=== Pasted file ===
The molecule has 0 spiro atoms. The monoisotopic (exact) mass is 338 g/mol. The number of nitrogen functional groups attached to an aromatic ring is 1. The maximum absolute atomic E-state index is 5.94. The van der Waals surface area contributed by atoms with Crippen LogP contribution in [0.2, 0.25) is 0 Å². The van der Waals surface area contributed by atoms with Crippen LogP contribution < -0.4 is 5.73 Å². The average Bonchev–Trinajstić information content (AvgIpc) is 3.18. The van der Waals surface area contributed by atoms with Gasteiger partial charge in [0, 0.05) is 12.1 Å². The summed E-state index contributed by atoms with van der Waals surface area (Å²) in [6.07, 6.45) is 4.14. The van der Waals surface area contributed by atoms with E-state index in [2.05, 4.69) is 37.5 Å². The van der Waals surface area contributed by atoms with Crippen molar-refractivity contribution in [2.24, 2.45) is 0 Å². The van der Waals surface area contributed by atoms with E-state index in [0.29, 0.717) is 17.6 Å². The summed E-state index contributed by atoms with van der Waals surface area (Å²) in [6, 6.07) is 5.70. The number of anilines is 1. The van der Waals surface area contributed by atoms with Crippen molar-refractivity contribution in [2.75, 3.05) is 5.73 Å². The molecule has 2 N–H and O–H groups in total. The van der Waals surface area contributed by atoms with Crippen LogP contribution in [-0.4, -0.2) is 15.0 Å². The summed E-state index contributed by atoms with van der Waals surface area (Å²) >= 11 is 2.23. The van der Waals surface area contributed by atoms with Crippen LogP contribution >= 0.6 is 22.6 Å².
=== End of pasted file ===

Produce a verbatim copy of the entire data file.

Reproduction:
The molecule has 0 spiro atoms. The monoisotopic (exact) mass is 338 g/mol. The number of nitrogen functional groups attached to an aromatic ring is 1. The maximum absolute atomic E-state index is 5.94. The van der Waals surface area contributed by atoms with Crippen LogP contribution in [0.2, 0.25) is 0 Å². The van der Waals surface area contributed by atoms with Crippen LogP contribution < -0.4 is 5.73 Å². The average Bonchev–Trinajstić information content (AvgIpc) is 3.18. The van der Waals surface area contributed by atoms with Gasteiger partial charge in [0, 0.05) is 12.1 Å². The summed E-state index contributed by atoms with van der Waals surface area (Å²) in [6.07, 6.45) is 4.14. The van der Waals surface area contributed by atoms with E-state index in [2.05, 4.69) is 37.5 Å². The van der Waals surface area contributed by atoms with Crippen molar-refractivity contribution in [2.24, 2.45) is 0 Å². The van der Waals surface area contributed by atoms with E-state index in [0.29, 0.717) is 17.6 Å². The summed E-state index contributed by atoms with van der Waals surface area (Å²) in [6, 6.07) is 5.70. The number of anilines is 1. The van der Waals surface area contributed by atoms with Crippen molar-refractivity contribution in [2.75, 3.05) is 5.73 Å². The molecule has 2 N–H and O–H groups in total. The van der Waals surface area contributed by atoms with Crippen LogP contribution in [-0.4, -0.2) is 15.0 Å². The summed E-state index contributed by atoms with van der Waals surface area (Å²) >= 11 is 2.23. The van der Waals surface area contributed by atoms with Crippen LogP contribution >= 0.6 is 22.6 Å².